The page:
No one thought Susan B. Anthony and Frederick Douglass would ever become friends. The former slave and the outspoken woman came from two different worlds. But they shared deep-seated beliefs in equality and the need to fight for it. Despite naysayers, hecklers, and even arsonists, Susan and Frederick became fast friends and worked together to change America.
In November 1885, impressionist painter Claude Monet vacationed in Étretat, France, where he spent his days outside, painting scenes of the seaside village. One morning he rose early and carried all of his supplies and half-finished paintings out to the cliffs and rocky beach, finally stopping to paint the arch called Manneporte. Eager to capture the scene before him, and aware that he must work quickly to catch the light, Monet became so engrossed in his work that he forgot to watch the incoming tide. Based on a true incident, MONET PAINTS A DAY introduces readers to the life and nature of this illustrious impressionist. Interspersed throughout the story are excerpts from the painter’s notes and letters, while a second layer of text and back matter includes information about Impressionism as a whole. Lush watercolor illustrations in the Impressionist style give readers a visual for this artistic movement. A bibliography is also included.
Take a tour of the Lone Star State. From King Ranch to the Alamo on through the capital city of Austin, explore historical sites, learn about the people who helped Texas develop, and discover the natural beauty of this dynamic state.Revised and re-illustrated, OUR TEXAS (originally TUMBLEWEED TOM ON THE TEXAS TRAIL) takes readers on a tour of the cities and wilderness of this larger-than-life state.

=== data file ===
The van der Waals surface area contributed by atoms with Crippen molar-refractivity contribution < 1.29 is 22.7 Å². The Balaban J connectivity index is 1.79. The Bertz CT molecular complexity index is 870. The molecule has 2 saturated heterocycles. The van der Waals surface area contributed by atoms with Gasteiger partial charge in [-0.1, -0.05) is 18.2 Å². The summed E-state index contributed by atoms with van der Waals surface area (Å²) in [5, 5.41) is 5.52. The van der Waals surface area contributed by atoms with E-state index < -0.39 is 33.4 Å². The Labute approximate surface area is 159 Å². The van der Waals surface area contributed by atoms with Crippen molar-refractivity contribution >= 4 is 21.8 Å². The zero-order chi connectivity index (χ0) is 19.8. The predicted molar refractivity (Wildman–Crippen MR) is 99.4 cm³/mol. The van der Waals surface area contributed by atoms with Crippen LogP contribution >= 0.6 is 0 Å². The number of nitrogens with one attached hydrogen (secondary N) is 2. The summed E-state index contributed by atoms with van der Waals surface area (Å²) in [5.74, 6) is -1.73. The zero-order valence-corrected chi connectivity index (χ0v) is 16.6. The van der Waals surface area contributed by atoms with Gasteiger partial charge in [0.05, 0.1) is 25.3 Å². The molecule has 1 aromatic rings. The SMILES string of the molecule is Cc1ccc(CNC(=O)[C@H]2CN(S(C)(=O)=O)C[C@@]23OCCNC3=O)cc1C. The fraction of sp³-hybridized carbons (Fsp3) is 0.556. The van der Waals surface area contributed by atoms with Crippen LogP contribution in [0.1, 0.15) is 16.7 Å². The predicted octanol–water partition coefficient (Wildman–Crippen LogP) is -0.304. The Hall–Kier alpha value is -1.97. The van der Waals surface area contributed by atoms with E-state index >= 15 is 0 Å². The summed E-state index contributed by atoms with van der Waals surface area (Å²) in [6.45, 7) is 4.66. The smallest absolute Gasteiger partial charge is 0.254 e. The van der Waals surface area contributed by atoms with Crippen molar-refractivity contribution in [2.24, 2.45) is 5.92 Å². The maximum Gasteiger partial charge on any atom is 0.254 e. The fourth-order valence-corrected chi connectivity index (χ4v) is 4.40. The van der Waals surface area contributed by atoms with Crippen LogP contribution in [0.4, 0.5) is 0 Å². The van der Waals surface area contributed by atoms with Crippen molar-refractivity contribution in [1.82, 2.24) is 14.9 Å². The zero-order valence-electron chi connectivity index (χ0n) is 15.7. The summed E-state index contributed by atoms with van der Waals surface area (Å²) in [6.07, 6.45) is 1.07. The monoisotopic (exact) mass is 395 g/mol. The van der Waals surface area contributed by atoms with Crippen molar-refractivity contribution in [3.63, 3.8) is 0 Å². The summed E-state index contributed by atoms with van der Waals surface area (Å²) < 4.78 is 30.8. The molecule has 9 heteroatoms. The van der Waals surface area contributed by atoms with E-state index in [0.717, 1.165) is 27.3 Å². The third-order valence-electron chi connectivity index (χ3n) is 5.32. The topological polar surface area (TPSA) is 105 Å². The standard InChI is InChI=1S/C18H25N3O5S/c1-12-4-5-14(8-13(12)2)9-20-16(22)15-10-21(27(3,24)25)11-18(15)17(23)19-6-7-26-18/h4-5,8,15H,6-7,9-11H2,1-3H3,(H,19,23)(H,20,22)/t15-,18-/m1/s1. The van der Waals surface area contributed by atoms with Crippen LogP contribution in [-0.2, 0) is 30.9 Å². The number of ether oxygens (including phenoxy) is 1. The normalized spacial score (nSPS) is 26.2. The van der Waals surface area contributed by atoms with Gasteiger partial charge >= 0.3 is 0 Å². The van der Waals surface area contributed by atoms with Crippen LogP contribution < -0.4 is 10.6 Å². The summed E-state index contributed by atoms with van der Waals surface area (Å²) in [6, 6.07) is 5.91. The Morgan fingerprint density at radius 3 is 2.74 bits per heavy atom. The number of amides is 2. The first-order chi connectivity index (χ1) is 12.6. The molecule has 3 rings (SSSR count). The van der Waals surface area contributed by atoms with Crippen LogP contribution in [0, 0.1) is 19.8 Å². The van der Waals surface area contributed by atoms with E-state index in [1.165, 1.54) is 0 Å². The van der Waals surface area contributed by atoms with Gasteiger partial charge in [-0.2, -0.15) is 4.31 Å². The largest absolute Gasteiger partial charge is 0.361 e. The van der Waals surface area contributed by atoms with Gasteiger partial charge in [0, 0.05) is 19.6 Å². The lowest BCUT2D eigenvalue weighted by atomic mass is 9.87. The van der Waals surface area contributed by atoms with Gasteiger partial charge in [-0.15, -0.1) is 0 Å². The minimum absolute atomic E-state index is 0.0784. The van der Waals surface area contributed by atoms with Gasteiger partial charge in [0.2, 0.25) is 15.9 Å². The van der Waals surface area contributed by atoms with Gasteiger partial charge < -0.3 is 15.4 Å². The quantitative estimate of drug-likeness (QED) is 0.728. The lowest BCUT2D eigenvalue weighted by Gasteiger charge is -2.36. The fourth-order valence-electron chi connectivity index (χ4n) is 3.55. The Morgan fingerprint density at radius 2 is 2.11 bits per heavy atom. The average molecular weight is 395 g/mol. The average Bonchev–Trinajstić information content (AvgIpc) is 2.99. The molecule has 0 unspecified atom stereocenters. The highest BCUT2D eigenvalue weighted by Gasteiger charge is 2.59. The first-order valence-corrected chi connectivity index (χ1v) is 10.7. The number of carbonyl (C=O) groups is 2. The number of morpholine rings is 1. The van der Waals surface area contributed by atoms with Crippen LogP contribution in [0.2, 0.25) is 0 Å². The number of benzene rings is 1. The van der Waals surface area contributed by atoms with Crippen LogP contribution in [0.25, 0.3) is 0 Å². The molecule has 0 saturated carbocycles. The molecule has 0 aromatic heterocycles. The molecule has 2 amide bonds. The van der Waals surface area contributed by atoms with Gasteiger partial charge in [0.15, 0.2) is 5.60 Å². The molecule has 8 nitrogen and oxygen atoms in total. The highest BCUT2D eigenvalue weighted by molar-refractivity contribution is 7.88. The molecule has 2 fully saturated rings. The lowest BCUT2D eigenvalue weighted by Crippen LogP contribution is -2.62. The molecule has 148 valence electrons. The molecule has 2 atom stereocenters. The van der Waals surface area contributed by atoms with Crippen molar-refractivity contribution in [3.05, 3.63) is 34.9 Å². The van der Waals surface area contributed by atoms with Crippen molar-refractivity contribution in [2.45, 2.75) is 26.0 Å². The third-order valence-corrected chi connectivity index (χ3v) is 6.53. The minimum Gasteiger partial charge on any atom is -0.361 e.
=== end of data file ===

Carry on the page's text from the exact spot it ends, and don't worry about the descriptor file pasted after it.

Did you know Band-Aids were invented by accident?! And that they weren't mass-produced until the Boy Scouts gave their seal of approval? 1920s cotton buyer Earle Dickson worked for Johnson & Johnson and had a klutzy wife who often cut herself. The son of a doctor, Earle set out to create an easier way for her to bandage her injuries. Band-Aids were born, but Earle's bosses at the pharmaceutical giant weren't convinced, and it wasn't until the Boy Scouts of America tested Earle's prototype that this ubiquitous household staple was made available to the public. Soon Band-Aids were selling like hotcakes, and the rest is boo-boo history.